At the time of writing, there remained space for development on his reversed finishes, which involved going close the post rather than across goal. Using extra, disguised touches could help him shoot at the near post and provide more shooting possibilities in general. When his opponent has covered the initial movement inside, Palmer can work more shots to create a more potent goal threat.

When not in possession, Palmer can use intelligence and aggression to move forward. Although he does not frequently regain the ball, he is a strong supporter of a high press, which Enzo Maresca will most likely use with Chelsea in the future.

Palmer pushes well when pressing the ball towards the touchline, preventing play from getting past his inner shoulder. Starting somewhat tighter may result in the ball moving forward in the first instance, but his duelling can push it into defensive traffic. There, his teammates may win possession, especially when player-oriented in their marking (see below).

Palmer has held the width as a right winger for Chelsea, but in the early part of the 2023/24 season, he mostly looked to move, receive, and drive through the right inside channel. Although he does not become the central 10, he will combine inside, offer through balls, and dangerous clipped balls to runners in the other inside channel. His movement inside also frees up space for overlapping movements from his right-back teammates, such as Reece James or Malo Gusto (see below).

By advancing onto the inner channel, Palmer also helps overload central midfield, often generating a 4v3. His ability to receive on the half-turn and press forward away from markers allows him to connect with the front line, mainly via through balls. On occasion, he has demonstrated his dribbling ability from this inside channel position.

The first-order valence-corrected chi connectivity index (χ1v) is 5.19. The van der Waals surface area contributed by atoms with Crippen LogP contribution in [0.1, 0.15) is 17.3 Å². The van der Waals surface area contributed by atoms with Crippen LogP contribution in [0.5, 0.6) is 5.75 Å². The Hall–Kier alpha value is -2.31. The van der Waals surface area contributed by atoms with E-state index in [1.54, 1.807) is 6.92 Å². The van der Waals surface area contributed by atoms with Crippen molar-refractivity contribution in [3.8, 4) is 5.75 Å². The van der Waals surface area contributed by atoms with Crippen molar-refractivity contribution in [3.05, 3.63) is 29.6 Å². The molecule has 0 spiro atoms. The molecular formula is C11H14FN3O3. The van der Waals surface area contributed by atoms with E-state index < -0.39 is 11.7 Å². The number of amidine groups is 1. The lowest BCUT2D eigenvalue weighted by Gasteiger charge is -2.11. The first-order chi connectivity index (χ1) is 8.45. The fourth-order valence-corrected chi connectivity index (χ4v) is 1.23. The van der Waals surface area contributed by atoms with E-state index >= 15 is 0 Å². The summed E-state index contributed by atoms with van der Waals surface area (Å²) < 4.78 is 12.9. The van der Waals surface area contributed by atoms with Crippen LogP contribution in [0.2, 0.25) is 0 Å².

When holding the width and receiving, he waits until he is vigorously pressed before switching directions. He can knock the ball along the touchline and run beyond, but he prefers to return the ball to his left foot, frequently committing inwards while his immediate marker rushes for it. His timing in moving the ball across is similar to Riyad Mahrez, another left-footed right winger. From there, Palmer

Number 10
Palmer also served as the fixed, central number 10 in Pochettino’s 4-2-3-1 formation. In that position, he can play through balls, albeit more on the ground and with less deft balls over. He made the most through balls (73) in the 2023/24 Premier League season.

Receiving between the lines also allows Palmer to demonstrate his ability to shift direction with the ball, dribble and chop left and right. When moving inside, he is normally constrained to one path. As the number ten, he can not only work past more people with the ball, but also reverse direction and generate more opportunities to penetrate the opposing defense.

Palmer has demonstrated his ability to connect with the front line, even in the narrowest of areas (see below), and his vision within bustle, from which he can play accurate, delicate forward balls, contributes to opportunities.

Palmer’s first season with Chelsea saw him take the fourth most shots (105) in the Premier League, taking his game to the next level. As he gained more first-team experience in 2023/24, he increased his shooting opportunities from spaces where he previously sought out teammates in the front line. The majority of goalscoring number 10s and wide players are attackers with the highest frequency of shooting.